How To Be Safe in Crowds by
Kevin Reeve
How To Be Safe in Crowds by Kevin Reeve
I have been asked several times since the Boston Marathon Bombing about how to manage
risk in a large crowd environment.  One answer is simple:  Unless you are absolutely
required to be in attendance, AVOID large crowded environments.  Of course when there are
times when you have limited choice and must venture into that environment, then use good
habits of "situational awareness" and adopt a "bias towards action."  

Large groups of people will always attract a certain amount of risk.  Never underestimate the
volatility of people in large groups.  Any significant event, even a "perceived" event, can
result in a stampede.  People are injured and die every year during Black Friday Sales events
when they become victims of a frenzied mob.  A fire, an explosion, an active shooter can all
create a mob mentality that takes on a life of its own.

The KEY to surviving any event in a crowded venue will depend almost entirely on your
ability to control personal panic, to assess the situation, and to take immediate action.  If you
panic, you drastically increase your odds of injury or death.

Here are a few strategies that will decrease your risk. Concentration is initially involved, but
after practice, these habits can become natural and seemingly effortless.

1. Maintain your awareness.  
Keep your eyes up, off the smart phone, and scan your environment.  This is can be
challenging due to the large volume of people.  But try actively scanning.  Look for "out of
baseline" behaviors.  People moving upstream, against the flow, for example, are out of
baseline.  People moving faster or slower than the baseline, or whose gestures or
furtiveness do not match the event.

I have a friend that works in a department store in theft prevention.  In a glance, he can spot
someone about to shoplift.  Their behaviors are out of baseline.  A shoplifter will always
stand right next to the shelf before he pockets the item, whereas a normal shopper stands
back to be able to see the contents of the shelves.  Out of baseline.

2. Identify specific threats or threatening behavior.   
Look for menacing behavior or people who by their looks cause you to feel uncomfortable.
Trust your gut.  There may be a valid reason why they make you feel uncomfortable.  If you
are in proximity, move away.  As always, look for "orphans:"  bags or packages without
owners.  Alert security if you see them, but do not stand next to them waiting for security to
arrive.

3. Identify exits.  
Whenever I enter a room, or area, one of the first things I do is scan for exits.  Are there
emergency exits?  Are they alarmed?  Are they locked?  What about windows?  Can they be
opened?  Is there a heavy object like a chair I can throw through the window?
   Look for exits on the opposite side of the room from the entrance or at right angles to the
entrance.  Most people will bypass emergency exits in close proximity to them to go back to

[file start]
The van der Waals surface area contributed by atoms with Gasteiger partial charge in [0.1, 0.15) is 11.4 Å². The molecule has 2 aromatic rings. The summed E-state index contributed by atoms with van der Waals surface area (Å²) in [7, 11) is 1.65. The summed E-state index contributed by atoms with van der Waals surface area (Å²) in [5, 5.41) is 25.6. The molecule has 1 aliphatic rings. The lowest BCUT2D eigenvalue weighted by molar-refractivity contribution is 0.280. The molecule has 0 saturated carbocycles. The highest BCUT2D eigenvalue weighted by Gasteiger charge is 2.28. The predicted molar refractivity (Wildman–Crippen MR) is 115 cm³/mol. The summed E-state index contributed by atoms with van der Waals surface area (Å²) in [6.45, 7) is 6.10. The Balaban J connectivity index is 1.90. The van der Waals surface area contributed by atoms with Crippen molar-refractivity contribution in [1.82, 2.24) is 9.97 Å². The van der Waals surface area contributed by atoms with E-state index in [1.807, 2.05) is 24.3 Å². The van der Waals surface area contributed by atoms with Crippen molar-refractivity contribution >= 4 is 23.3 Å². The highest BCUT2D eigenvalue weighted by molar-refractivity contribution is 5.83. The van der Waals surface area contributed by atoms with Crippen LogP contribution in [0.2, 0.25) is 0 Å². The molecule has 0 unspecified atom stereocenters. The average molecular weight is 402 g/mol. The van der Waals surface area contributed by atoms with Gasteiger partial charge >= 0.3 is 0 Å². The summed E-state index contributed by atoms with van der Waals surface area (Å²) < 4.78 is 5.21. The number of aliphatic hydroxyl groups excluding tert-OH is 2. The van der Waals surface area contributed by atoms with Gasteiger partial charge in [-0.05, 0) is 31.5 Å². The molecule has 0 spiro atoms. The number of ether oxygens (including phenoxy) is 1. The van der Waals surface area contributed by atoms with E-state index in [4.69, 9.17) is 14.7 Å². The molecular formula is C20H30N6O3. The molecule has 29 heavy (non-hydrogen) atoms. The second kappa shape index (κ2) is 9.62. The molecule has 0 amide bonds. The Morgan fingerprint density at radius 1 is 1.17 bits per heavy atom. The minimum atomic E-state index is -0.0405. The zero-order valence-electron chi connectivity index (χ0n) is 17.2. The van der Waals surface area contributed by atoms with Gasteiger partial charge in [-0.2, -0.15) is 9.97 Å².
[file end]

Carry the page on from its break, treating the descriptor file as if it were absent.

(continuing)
the entrance they came in through.  This behavior has led to many deaths in ballroom and
concert fires.  People who are panicking seek the familiar.

4. Identify cover.  
Cover refers to safety from fire.  A brick wall may stop bullets, but sheetrock walls will not.  
Solid furniture may seem solid, but even a two inch thick oak table will not stop a 9mm round.
You must find something substantial if shooting starts.  The engine block and front axle of a
car for example may provide enough cover for one person.  The car door, not so much.   
Inside a building, there is generally not much cover.  Better to head for the exit.
   When an event occurs, grab your family members and head for the exit.  Pick up and carry
children.  Have your family members, (spouse, others with you) grab a hold of your belt.  
Move assertively towards the PRE-SELECTED exit.   Move with the crowd "downstream" but
also in a diagonal direction, until can reach a wall inside, or if outside, the edge of the crowd,
where you can better control your movement.  Do not be afraid to damage or destroy the
fixtures or the building itself to get out, such as breaking open windows or kicking open
doors, or breaking locks   Timidity will not be helpful.  Your primary concern must be your
family.  Once they are safe, you can decide whether or not to render aid to others.

5. Carry essential gear.  
Essential gear for an outside event:  Water bottle.  First aid kit that includes a tourniquet.  
Knife. Multi-tool. Sun glasses that also provide eye protection.  Indoor essential gear, add a
small pocket flashlight which will penetrate smoke and haze, ( a cell phone light will not
penetrate smoke and haze.)

It is impossible to anticipate every event.  However, most events will precipitate the need to
MOVE.  MOVEMENT to SAFETY will generally always be your highest priority.  If the event is
localized to your immediate vicinity, then safety generally lies elsewhere. The most important
trait here is a BIAS TOWARDS ACTION.   Take action to improve your crowd situation.





Kevin Reeve is the founder of onPoint Tactical, an Urban & Wilderness Survival School,
teaching awareness and a full range of advanced survival skills.



www.onpointtactical.com